Proud American

The Migrant, Soldier, and Agent

Non-Fiction - Memoir
Kindle Edition
Reviewed on 02/22/2017
Buy on Amazon

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Author Biography

Sergio A. Tinoco was born and raised in Rio Grande Valley, commonly known to them as RGV. As a child, he had gone through many struggles. Having to come up with a big decision to leave his family behind at such a young age, Sergio began to live a dangerous life in the battlefield with the US Army. Between the Army and the DHS, he has worked in government service for over twenty years. He earned a master’s degree in organizational management. His wife, also a military veteran, works for the Department of Veterans’ Affairs. Together, they strive to provide greater opportunities and aspirations to their kids.

    Book Review

Reviewed by Kathryn Bennett for Readers' Favorite

Proud American: The Migrant, Soldier, and Agent is the memoir of author Sergio Tinoco. He was the only child of a single mother and was raised by his grandparents in South Texas. The area he grew up in is commonly called the Rio Grande Valley. Sergio grew up a poor migrant worker, who started earning a living by picking crops at the age of seven. Sadly, his family also had to make use of the public systems in place to help poor Americans, welfare as most call it. Sergio suffered all the judgment and stigma that goes along with that. Sergio didn't want his entire life to be that way, he wanted to break the cycle, so he joined the United States Army. Life would lead him further down a trail, a trail that would not always be the easy road to travel.

I really enjoy memoirs and decided at the start of this year I wanted to try to read at least one every three months. It is easy to grab the latest celebrity memoir, but I find that I enjoy memoirs from the everyday regular “Joe” more. So I was very excited to be given the opportunity to read this memoir by Sergio Tinoco, not only because it's a memoir, but it really seems to be so relevant right now in the times in which we are living. I found this to be a beautiful, well written memoir that took me on the journey of a man's life. I felt like I was walking right next to Sergio as he experienced his life. Not only is the author brave, kind, willing to sacrifice, but he has a talented way with words. There are not many memoirs that make me feel as if I am just sitting in a coffee shop and talking with the writer. I can't imagine how it feels to have people make threats against his family, and having those same decent people essentially hating him because of his job at border patrol.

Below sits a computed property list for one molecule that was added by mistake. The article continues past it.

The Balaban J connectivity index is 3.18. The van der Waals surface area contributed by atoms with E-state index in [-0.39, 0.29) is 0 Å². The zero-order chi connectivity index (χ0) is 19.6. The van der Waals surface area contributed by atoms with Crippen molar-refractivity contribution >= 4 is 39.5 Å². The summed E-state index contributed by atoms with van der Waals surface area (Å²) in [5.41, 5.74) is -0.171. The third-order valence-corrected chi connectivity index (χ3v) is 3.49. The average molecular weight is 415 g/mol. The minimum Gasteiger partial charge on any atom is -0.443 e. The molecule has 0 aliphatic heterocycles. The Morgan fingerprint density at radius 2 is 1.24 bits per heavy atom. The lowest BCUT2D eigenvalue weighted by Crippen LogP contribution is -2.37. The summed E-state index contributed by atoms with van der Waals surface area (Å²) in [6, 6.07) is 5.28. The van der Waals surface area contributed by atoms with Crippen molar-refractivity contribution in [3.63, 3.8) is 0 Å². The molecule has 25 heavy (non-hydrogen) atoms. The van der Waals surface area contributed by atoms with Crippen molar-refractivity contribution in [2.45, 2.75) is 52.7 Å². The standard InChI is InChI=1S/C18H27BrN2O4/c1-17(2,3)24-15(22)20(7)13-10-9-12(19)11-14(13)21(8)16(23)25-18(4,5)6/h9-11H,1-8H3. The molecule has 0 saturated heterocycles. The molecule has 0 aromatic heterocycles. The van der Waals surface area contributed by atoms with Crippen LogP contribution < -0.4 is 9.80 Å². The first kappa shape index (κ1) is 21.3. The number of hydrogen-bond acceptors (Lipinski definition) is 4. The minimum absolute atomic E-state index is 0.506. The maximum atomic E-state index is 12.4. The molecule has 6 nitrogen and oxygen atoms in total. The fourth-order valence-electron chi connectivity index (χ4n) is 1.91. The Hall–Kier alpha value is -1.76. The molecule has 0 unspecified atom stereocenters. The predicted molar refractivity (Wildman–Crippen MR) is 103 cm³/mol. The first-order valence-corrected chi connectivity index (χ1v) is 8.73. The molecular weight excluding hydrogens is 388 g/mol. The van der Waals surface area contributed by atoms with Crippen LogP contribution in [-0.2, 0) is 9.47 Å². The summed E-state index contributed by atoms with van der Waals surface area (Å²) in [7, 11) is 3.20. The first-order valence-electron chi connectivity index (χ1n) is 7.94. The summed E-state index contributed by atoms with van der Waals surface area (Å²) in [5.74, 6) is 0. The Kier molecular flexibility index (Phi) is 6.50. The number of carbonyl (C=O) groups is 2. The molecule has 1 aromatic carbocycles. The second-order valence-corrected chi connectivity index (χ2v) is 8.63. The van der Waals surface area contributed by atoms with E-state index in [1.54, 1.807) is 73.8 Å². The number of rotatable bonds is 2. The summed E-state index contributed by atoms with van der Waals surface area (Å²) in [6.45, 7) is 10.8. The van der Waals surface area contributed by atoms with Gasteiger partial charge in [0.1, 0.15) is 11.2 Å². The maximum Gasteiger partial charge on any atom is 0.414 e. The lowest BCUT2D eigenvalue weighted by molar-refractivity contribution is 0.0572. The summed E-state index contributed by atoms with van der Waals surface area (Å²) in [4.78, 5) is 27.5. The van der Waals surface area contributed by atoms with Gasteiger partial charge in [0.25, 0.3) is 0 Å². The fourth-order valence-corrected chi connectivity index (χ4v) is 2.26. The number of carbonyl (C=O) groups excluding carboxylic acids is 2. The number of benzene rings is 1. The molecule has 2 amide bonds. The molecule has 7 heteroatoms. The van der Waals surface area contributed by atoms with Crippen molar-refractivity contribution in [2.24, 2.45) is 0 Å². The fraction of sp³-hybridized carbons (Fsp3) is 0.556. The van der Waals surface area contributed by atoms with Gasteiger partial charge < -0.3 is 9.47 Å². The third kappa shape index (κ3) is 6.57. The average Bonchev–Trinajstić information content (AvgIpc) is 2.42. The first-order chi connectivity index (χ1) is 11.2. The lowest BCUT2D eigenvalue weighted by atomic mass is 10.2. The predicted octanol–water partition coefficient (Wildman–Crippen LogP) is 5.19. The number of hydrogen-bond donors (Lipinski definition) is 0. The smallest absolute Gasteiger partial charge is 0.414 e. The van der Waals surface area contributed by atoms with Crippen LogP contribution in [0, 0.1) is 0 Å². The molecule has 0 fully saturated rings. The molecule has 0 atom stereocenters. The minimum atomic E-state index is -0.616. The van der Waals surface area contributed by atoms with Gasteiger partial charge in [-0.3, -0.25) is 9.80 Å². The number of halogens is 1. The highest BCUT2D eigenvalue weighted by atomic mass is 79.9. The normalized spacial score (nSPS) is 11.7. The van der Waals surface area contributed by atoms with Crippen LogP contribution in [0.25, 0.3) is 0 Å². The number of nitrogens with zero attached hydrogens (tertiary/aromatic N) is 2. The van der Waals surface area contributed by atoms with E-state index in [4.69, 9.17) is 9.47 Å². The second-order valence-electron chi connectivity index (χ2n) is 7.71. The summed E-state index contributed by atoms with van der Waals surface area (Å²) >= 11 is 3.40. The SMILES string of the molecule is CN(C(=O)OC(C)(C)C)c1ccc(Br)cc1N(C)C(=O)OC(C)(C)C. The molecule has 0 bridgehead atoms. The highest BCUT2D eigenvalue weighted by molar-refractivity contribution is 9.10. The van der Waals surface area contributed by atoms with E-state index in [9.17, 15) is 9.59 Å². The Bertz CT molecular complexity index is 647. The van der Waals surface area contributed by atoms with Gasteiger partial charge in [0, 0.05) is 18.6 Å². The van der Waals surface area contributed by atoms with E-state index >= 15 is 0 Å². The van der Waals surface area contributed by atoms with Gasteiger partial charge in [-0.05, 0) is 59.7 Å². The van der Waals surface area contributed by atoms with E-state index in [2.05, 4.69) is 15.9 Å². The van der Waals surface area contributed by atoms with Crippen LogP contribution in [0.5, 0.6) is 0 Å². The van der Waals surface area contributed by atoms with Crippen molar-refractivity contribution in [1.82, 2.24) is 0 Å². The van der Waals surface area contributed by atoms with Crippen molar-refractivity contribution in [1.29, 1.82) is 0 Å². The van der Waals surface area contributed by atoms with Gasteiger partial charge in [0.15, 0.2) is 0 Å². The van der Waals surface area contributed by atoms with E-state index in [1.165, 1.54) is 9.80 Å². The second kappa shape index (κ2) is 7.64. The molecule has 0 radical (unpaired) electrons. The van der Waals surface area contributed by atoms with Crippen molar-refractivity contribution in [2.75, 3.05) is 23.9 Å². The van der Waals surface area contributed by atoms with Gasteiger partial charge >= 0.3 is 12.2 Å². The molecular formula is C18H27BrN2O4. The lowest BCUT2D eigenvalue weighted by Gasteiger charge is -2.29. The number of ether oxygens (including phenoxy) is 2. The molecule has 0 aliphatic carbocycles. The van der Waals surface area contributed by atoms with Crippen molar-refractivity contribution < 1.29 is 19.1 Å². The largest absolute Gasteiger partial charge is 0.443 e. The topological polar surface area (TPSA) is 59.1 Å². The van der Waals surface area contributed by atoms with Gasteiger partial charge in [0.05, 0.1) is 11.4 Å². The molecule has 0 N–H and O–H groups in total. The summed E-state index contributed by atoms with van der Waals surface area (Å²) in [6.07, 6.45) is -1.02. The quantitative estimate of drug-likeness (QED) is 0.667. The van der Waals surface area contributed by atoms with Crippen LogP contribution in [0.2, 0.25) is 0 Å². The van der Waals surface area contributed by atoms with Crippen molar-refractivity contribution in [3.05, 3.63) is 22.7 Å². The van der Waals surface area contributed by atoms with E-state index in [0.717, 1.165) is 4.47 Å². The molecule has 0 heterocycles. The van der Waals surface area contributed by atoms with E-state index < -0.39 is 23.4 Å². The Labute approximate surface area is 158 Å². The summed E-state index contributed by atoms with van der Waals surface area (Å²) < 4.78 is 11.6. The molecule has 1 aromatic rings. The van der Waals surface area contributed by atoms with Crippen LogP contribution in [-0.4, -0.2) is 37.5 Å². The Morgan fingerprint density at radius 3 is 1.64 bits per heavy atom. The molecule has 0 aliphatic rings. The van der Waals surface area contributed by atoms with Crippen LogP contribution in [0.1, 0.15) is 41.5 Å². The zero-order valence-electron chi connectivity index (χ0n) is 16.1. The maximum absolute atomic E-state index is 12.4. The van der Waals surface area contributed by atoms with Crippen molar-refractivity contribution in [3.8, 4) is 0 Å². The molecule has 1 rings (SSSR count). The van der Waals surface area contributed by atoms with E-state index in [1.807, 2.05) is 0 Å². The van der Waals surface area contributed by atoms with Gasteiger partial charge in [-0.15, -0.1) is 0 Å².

This book is riveting and engaging from the first page to the last. I enjoyed every moment and honestly was sad when it was over. We need more people like the author in the world, and most of all in the country. Despite not always being treated fairly or well, he raised himself up, bettered himself, and served. Ten years of service and PTSD were not enough to keep Sergio away from serving this country more. I have never personally seen what can happen with border patrol agents, but from my understanding it is a pretty thankless job, especially for a man like Sergio who has Mexican heritage. There isn't really much else I can say about this fantastic memoir; it is truly engaging and I think everyone in this country needs to read it. To hear a voice that has literally been there, on the front lines for many years. Reading this book truly will open your eyes and the fact that the writing style is conversational and well done is just icing on top of an already great cake.